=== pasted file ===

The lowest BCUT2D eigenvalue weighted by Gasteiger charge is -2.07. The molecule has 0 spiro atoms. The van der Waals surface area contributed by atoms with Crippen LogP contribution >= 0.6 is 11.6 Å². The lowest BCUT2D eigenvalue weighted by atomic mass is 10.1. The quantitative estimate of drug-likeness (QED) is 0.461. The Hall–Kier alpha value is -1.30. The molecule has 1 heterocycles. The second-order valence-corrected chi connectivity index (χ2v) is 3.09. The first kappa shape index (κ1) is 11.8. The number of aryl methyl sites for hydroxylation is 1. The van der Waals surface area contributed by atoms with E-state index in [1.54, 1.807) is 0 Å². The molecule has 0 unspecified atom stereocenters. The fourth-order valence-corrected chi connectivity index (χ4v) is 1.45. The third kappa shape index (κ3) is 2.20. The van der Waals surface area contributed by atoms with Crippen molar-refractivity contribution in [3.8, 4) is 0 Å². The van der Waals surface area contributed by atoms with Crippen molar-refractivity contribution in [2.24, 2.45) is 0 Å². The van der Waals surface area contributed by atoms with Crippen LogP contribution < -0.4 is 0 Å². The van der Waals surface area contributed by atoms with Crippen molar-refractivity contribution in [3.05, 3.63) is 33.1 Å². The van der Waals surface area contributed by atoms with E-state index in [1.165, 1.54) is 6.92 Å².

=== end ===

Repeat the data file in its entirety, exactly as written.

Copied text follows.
The lowest BCUT2D eigenvalue weighted by Gasteiger charge is -2.07. The molecule has 0 spiro atoms. The van der Waals surface area contributed by atoms with Crippen LogP contribution >= 0.6 is 11.6 Å². The lowest BCUT2D eigenvalue weighted by atomic mass is 10.1. The quantitative estimate of drug-likeness (QED) is 0.461. The Hall–Kier alpha value is -1.30. The molecule has 1 heterocycles. The second-order valence-corrected chi connectivity index (χ2v) is 3.09. The first kappa shape index (κ1) is 11.8. The number of aryl methyl sites for hydroxylation is 1. The van der Waals surface area contributed by atoms with E-state index in [1.54, 1.807) is 0 Å². The molecule has 0 unspecified atom stereocenters. The fourth-order valence-corrected chi connectivity index (χ4v) is 1.45. The third kappa shape index (κ3) is 2.20. The van der Waals surface area contributed by atoms with Crippen molar-refractivity contribution in [3.8, 4) is 0 Å². The van der Waals surface area contributed by atoms with Crippen molar-refractivity contribution in [2.24, 2.45) is 0 Å². The van der Waals surface area contributed by atoms with Crippen LogP contribution < -0.4 is 0 Å². The van der Waals surface area contributed by atoms with Crippen molar-refractivity contribution in [3.05, 3.63) is 33.1 Å². The van der Waals surface area contributed by atoms with E-state index in [1.165, 1.54) is 6.92 Å².